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Biathlon ‘Like Two Sports’ – Ski, Snowshoe Biathletes Challenged to Excel at Both

Tim Ellis/KUAC

Arctic Winter Games, Day 4: Today is the busiest days of competition so far, with action scheduled in 19 of 20 event categories. As the games accelerate towards completion Saturday, the competition for medals is intensifying. So far Team Alaska has the most with 89 followed by Team Yamal with 73 and Alberta North with 50. Athletes in some events had the day off yesterday to train for final competitions, including Team Alaska’s snowshoe and ski biathletes.

We caught up with the youth biathletes as they were rotating in and out of the shooting range. They removed their skis or snowshoes, fired at targets from either standing or prone position, then quickly got their gear back on continued on around the trail.

Head snowshoe biathlete coach Simon Gilliland explains the routine:

“When the race starts, they ski or snowshow a loop,” Gilliland said. “Then they come in and shoot once – the first stage is always prone. Then they go out for another loop, and in relays and in sprints, they shoot one more standing station for the juniors, juveniles shoot prone. And then the third loop and they’re done.”

The youths were relaxed – it was practice, after all –but it was clear to see by how well-trained they all were as they methodically rotated through, a half dozen shooters at a time.

Credit Tim Ellis/KUAC
Head Team Alaska snowshoe biathlon Coach Simon Gilliland, left, and Zach Hall, head ski biathlon coach, help athletes at the shooting range during Wednesday's practice.

Ryan Rieser is a 15-year-old junior snowshoe biathlete from Anchorage. He was kind of bummed-out about his performance so far, but he’s looking forward to the next round, which he believes will enable him to make a comeback.

“The next race is going to be a time-penalty, which will give me a little bit of an advantage,” he said, “because I’m not quite as good as some of the other people in snowshoeing, but I’m a bit more of a better shot.”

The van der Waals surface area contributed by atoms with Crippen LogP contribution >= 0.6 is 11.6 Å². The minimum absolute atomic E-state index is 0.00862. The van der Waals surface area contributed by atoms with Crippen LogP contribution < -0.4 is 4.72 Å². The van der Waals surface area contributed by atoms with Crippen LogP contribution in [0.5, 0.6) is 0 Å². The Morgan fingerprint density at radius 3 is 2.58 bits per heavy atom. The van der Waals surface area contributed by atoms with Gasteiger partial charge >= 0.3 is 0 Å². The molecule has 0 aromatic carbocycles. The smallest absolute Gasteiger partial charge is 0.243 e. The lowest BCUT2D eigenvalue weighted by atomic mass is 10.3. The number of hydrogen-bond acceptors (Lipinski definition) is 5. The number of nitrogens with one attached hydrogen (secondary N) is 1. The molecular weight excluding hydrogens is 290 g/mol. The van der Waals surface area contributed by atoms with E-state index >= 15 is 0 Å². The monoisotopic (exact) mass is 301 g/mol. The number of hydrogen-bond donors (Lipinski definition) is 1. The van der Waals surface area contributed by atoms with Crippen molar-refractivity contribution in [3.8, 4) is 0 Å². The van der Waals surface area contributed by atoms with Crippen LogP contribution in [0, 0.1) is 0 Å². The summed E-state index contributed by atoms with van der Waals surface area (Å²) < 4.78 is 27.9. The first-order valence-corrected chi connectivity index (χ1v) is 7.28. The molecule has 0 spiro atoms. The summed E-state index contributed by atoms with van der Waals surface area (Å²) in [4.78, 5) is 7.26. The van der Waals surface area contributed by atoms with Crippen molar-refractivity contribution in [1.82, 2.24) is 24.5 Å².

That’s one of the reasons he likes the sport – it enables athletes to use their strengths to compensate for their weaknesses.

“Biathlon is like two sports,” Rieser said. “Usually there’s one side that people are better at, and mine’s shooting.”

Katie Daniels is a junior women’s snowshoe biathlete from Unalakleet. She says she’s trained year-round since she was 7, mainly on skies but also with snowshoes as of about a year ago, in order to be selected for the Games.

“I do cross-country running in the summertime,” she said. “And then I snowshoe every other day of the week, except Sunday, from whenever we get snow, which is usually November and December, until the Games start in March.”

Daniels says just getting here is a thrill. Even more so to place well in the competition.

“Yeah, I’m getting the most I could ever ask for,” she said. “I got third place twice in a row. I was quite happy with that.”

Unalakleet is a small town in a remote area on the coast of western Alaska, so Daniels doesn’t have access to trainers and coaches that kids from cities have access to. But Daniels says she’s got a strong support group in her community – and online.

“I have a cross-country running coach – his name is Nick Hansen,” she said. “He’s actually here at the games also, competing in NYO – Native Youth Olymics. My parents – definitely my dad – he’s helps me target practice all the time. Even when he doesn’t have time. And then my ski coach. And then I also have people who help me over e-mail.”

Her support group extends even further to others who’ve helped out by contributing such things as the mukluks that Daniels was wearing with the traditional wood-frame-and-rawhide snowshoe.

Gilliland says there some concern in his coaching community over the use of mukluks and traditional snowshoes for the sport.

“In the past, we’ve seen injuries flare up,” he said, “because of the way that they’re attached. Whereas with the modern aluminum (snowshoes), the binding system is different, and it doesn’t put the same stresses on the foot.”

Gilliland says youths like Daniels get a shot at competing in the Arctic Winter Games through a policy set by an organization that he’s a part of that helps with the biathlete training program.  

“The WISA – Western Interior Ski Association – they have four slots that we reserve for them, for the kids that are off the road system,” he said. “Generally, they’ll send a snowshoer and skier in both the boys and girls in the junior division.”

This year, those slots went to Kaleb Korta, from Galena; Isaac McElwee, from White Mountain, Rosa Schmidt, from Nome, and Daniels, from Unalakleet.

Tim has worked in the news business for over three decades, mainly as a newspaper reporter and editor in southern Arizona. Tim first came to Alaska with his family in 1967, and grew up in Delta Junction before emigrating to the Lower 48 in 1977 to get a college education and see the world.